Pregnancy is generally an exciting time filled with anticipation and joy. Sometimes complications can arise during pregnancy, labour or birth. The reasons behind these are usually complex and may require further investigations and monitoring. Whatever the problem, it’s important that you and your baby are monitored throughout your pregnancy.
High blood pressure is also called hypertension. In pregnancy it can develop because of the pregnancy or you may already have high blood pressure.
It may occur after 20 weeks gestation and be a one-off event, or be part of a more complex condition such as preeclampsia.
Treatment includes rest, monitoring your blood pressure, monitoring your baby and your wellbeing and may require medication.
Preeclampsia is one of the more common complications of pregnancy and can happen at any time during the second half of pregnancy or the ﬁrst few days after the birth.
Preeclampsia can cause circulation problems, which can affect the blood supply to the placenta and limit the baby’s supply of nutrients and oxygen. This can reduce the baby’s ability to grow.
Preeclampsia affects one in ten pregnancies and for most women the illness remains mild. In some cases it can become serious and affect other parts of the body such as liver and blood clotting system (HELLP syndrome) and can also lead to convulsions (eclampsia).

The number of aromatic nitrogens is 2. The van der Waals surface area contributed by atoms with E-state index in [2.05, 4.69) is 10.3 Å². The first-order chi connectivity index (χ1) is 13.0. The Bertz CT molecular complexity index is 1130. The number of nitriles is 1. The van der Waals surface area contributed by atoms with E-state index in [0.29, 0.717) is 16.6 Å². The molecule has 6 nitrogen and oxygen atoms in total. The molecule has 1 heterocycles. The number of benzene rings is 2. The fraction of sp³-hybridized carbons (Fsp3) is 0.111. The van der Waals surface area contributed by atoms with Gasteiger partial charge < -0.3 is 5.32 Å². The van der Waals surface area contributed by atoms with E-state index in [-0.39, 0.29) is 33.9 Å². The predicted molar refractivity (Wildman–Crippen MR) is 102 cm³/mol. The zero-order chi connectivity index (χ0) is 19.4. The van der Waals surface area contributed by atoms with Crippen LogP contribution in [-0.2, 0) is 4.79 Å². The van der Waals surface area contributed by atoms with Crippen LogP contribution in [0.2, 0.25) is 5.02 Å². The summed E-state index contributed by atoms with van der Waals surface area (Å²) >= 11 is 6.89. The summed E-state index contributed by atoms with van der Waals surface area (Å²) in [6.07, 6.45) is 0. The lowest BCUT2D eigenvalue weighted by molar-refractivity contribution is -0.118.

Preeclampsia can get worse very quickly, which is dangerous for both mother and baby. Women with preeclampsia are closely monitored. In the case of severe preeclampsia, you will need to be monitored in hospital and may have to have your baby early.
HELLP syndrome is the severe form of preeclampsia and requires urgent medical attention for both the mother and baby.
Drugs may be used to control your blood pressure and prevent convulsions.
However, if your preeclampsia becomes severe, the cure is to deliver the baby and placenta.
This could mean that your baby is born early and may be at risk of developing complications due to prematurity.
The risk of having preeclampsia again in future pregnancies is usually small. Your risk will increase if you have other medical disorders such as hypertension, kidney disease, diabetes, or lupus.
During pregnancy, your baby moves around constantly, and may changes positions many times.
Toward the end of pregnancy, the baby’s head usually settles into the pelvis, and stays ‘head down’, and usually facing toward your back, in readiness for birth.
If your baby stays facing your tummy or side, this is called posterior or lateral positions. When you commence labour, it is not a concern but you may experience increased back pain or a longer labour. Getting into an upright or hands and knees position may assist with the progress of your labour.
A breech position means the baby presents bottom or feet first, rather than head first.